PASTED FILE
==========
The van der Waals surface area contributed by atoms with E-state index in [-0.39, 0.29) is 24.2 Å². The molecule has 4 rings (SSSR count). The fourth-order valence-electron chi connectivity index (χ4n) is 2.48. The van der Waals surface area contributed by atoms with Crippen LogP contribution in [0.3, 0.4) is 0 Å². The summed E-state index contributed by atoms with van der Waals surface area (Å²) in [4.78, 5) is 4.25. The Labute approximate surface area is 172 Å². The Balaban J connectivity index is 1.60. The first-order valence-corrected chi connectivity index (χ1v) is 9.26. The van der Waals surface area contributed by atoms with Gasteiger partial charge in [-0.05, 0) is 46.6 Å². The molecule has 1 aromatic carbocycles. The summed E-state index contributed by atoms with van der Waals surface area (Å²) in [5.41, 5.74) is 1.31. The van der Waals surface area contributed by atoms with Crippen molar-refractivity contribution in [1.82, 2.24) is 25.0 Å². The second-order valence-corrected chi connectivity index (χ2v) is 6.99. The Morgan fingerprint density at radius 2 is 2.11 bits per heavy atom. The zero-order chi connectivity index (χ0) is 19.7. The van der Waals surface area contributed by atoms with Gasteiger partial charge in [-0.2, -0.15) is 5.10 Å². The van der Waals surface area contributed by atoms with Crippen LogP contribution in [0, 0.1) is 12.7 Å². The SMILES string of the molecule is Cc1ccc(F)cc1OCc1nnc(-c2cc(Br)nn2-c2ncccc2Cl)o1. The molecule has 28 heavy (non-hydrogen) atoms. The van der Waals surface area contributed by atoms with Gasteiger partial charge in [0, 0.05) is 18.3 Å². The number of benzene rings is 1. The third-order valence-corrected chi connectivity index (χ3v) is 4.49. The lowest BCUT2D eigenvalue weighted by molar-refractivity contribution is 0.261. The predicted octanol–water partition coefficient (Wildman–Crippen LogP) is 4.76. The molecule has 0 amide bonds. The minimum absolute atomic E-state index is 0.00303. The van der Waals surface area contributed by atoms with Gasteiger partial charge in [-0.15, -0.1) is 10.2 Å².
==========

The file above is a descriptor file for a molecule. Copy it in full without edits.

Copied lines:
The van der Waals surface area contributed by atoms with E-state index in [-0.39, 0.29) is 24.2 Å². The molecule has 4 rings (SSSR count). The fourth-order valence-electron chi connectivity index (χ4n) is 2.48. The van der Waals surface area contributed by atoms with Crippen LogP contribution in [0.3, 0.4) is 0 Å². The summed E-state index contributed by atoms with van der Waals surface area (Å²) in [4.78, 5) is 4.25. The Labute approximate surface area is 172 Å². The Balaban J connectivity index is 1.60. The first-order valence-corrected chi connectivity index (χ1v) is 9.26. The van der Waals surface area contributed by atoms with Gasteiger partial charge in [-0.05, 0) is 46.6 Å². The molecule has 1 aromatic carbocycles. The summed E-state index contributed by atoms with van der Waals surface area (Å²) in [5.41, 5.74) is 1.31. The van der Waals surface area contributed by atoms with Crippen molar-refractivity contribution in [1.82, 2.24) is 25.0 Å². The second-order valence-corrected chi connectivity index (χ2v) is 6.99. The Morgan fingerprint density at radius 2 is 2.11 bits per heavy atom. The zero-order chi connectivity index (χ0) is 19.7. The van der Waals surface area contributed by atoms with Gasteiger partial charge in [-0.2, -0.15) is 5.10 Å². The van der Waals surface area contributed by atoms with Crippen LogP contribution in [0, 0.1) is 12.7 Å². The SMILES string of the molecule is Cc1ccc(F)cc1OCc1nnc(-c2cc(Br)nn2-c2ncccc2Cl)o1. The molecule has 28 heavy (non-hydrogen) atoms. The van der Waals surface area contributed by atoms with Gasteiger partial charge in [0, 0.05) is 18.3 Å². The number of benzene rings is 1. The third-order valence-corrected chi connectivity index (χ3v) is 4.49. The lowest BCUT2D eigenvalue weighted by molar-refractivity contribution is 0.261. The predicted octanol–water partition coefficient (Wildman–Crippen LogP) is 4.76. The molecule has 0 amide bonds. The minimum absolute atomic E-state index is 0.00303. The van der Waals surface area contributed by atoms with Gasteiger partial charge in [-0.15, -0.1) is 10.2 Å².